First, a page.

The biggest surprise on this wonderfully exuberant and exhilarating disc comes with the very first notes: the piano tone is rich and full, worlds away from the slightly distant, musical-box tone that is often thought appropriate for recordings of Domenico Scarlatti's sonatas on a modern concert grand. But as the soundworld suggests, Tharaud is totally unapologetic about playing these pieces – all originally composed for harpsichord even though the earliest fortepianos were in circulation in Scarlatti's time – on a piano. In the sleevenotes, Tharaud says that of the four baroque keyboard composers that he has recorded so far – Bach, Couperin, Rameau and now Scarlatti – it's the last whose music is most suited to this treatment. His selection of sonatas is chosen for maximum variety, with a group in which the Spanish inflections of flamenco and folk music can be heard, others in which he gets a chance to show some dazzling technique, alongside those in which the playfulness is replaced by profound introspection.
While Ivo Pogorelich established his reputation performing mainly Romantic repertoire, his few forays into the Baroque reveal him to be an equally engaging- if not eccentric musician here as well. In quicker movements, such as the opening Preludes of the English Suites for instance Pogorelich's rhythmic control and contrapuntal clarity are simply amazing. Slower movements likewise are handled with remarkable intensity and delicacy. Pogorelich's performances of four Scarlatti sonatas concluding the program as well are wonderfully animated and knowing.
Has been one of the best musical discoveries I've had: those of Scarlatti Sonatas, the interpretation of Christian Zacharias and the MDG label. A superb full of poetry with a unique sound abosultamente crystal clear. A disc highly recommended for lovers of classical music for piano.
In Domenico Scarlatti’s vast output of 555 keyboard sonatas, there are a small number of works that are especially interesting to musicologists because of characteristics such as figured bass, three‐ or four‐movement structure, and distinctive melodic lines that are particularly appropriate for a highpitched solo instrument. Some experts believe that these works were written for the violin; on this recording, after meticulous research and the discovery of an important new manuscript at the Bibliothèque de l’Arsenal in Paris, the members of Artemandoline propose the fascinating theory that the sonatas may have been composed for the mandolin. Featuring works ranging from the smaller‐scale K77 to the ambitious and technically demanding K88 – which is extremely well suited to the mandolin thanks to its four‐part chords and dynamic nuances – this disc offers a radical reinterpretation of this captivating music.
He ignored every rule of traditional composition in order to achieve the effect his music should have; the number of voices changes arbitrarily, parallel octaves and fifths abound, all according to the vigorous, elemental force of his inspiration.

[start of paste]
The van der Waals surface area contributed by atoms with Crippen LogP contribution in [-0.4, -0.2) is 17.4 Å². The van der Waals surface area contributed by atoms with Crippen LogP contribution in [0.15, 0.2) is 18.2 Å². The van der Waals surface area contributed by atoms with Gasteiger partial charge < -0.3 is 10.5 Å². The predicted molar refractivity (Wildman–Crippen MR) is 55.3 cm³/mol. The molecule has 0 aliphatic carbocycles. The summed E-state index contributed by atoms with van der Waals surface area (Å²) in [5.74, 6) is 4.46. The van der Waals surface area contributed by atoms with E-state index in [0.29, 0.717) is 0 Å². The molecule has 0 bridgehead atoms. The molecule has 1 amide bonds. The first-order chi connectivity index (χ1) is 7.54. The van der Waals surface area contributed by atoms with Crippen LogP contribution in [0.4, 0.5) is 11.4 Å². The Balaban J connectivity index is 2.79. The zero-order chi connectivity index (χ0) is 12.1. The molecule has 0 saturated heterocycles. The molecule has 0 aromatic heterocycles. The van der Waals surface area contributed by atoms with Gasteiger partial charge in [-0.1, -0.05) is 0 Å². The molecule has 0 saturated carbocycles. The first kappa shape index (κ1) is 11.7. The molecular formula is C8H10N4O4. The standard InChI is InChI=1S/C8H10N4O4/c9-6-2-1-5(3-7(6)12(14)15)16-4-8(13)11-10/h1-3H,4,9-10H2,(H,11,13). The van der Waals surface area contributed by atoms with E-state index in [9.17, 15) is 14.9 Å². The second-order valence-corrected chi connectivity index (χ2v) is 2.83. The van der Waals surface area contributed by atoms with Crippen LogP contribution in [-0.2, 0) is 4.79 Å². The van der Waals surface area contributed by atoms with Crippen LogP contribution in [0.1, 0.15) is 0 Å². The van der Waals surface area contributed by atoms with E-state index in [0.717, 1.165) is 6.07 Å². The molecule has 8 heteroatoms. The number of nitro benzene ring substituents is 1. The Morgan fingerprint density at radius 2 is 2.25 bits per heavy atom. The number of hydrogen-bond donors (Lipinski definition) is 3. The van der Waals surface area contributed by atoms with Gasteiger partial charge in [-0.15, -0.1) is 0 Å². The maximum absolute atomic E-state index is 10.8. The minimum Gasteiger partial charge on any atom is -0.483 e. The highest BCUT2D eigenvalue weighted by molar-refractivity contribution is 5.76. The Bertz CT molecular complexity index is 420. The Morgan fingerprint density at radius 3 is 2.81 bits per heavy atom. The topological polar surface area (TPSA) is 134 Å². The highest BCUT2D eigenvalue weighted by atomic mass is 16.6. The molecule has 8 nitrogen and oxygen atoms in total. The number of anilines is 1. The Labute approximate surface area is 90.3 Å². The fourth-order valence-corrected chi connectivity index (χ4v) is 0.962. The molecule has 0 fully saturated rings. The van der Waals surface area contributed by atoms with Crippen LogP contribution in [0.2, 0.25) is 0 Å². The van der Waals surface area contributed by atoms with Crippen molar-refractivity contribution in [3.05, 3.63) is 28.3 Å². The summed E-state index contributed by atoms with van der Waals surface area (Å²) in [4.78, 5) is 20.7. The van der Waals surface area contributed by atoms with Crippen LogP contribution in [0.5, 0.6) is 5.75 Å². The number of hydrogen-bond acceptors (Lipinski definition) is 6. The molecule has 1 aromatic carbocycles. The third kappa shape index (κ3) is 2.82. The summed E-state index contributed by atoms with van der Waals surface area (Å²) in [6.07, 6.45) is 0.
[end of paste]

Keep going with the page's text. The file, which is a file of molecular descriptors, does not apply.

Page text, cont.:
First and foremost, Domenico Scarlatti is regarded as the greatest composer of binary harpsichord sonatas of all time, and that is as it should be: he wrote more than 600 of them and many are constantly recorded and played. However, early in his Italian career, Scarlatti developed a proven track record as a composer of sacred music, some of it under the watchful eye of his father, Alessandro Scarlatti, believed by many at the time as the top composer of the age. The fact most readily observed in regard to Domenico's sacred music is that his Stabat mater, composed in 1717 or 1718, was the work within that genre replaced in Rome by Giovanni Pergolesi's Stabat mater around 1735. The Scarlatti work was conceived in a different style to different strictures; while it has become the most recorded of Scarlatti's sacred works, it definitely suffers when paired with the Pergolesi owing to its immediacy and familiarity. On Coro's Iste Confessor, the Sixteen led by Harry Christophers widely opt for Scarlatti's own, other sacred music as filler to the "Stabat mater with results fairer to the composer and quite favorable to listeners.
Domenico Scarlatti’s Stabat mater is, and seems always to have been, among the most popular of his comparatively small number of sacred vocal pieces. He probably wrote it between the years 1708 and 1728 when he was primarily employed as a church composer in Rome and in Lisbon. His setting of the 13th-century text is in ten parts divided into four soprano strands, two alto, two tenor and two bass with continuo. The style – a blend of older techniques with more up-to-date means of expression – is curiously anonymous and fails to sustain interest throughout. But it has many attractive ideas and its craftsmanship is well sustained. Several recordings of the piece are available, some preferring one voice to a part to the more chorally inclined version favoured here by the Choir of King’s College, under its director Stephen Cleobury. Nicholas Anderson
Alpha's sound is exceptionally vivid and clear. Jack Cassingham's notes are informative and entertaining, and they include a concordance that identifies, movement by movement, which sonata (by Kirkpatrick number) Avison used for his transcriptions. While there have been many recordings of these works, few match Cafe Zimmermann's virtuosity and uncanny idiomatic flair. And while there's no indication anywhere here, let's hope that Cafe Zimmermann will soon offer the remaining six concertos in Avison's Op. 6. Highly recommended!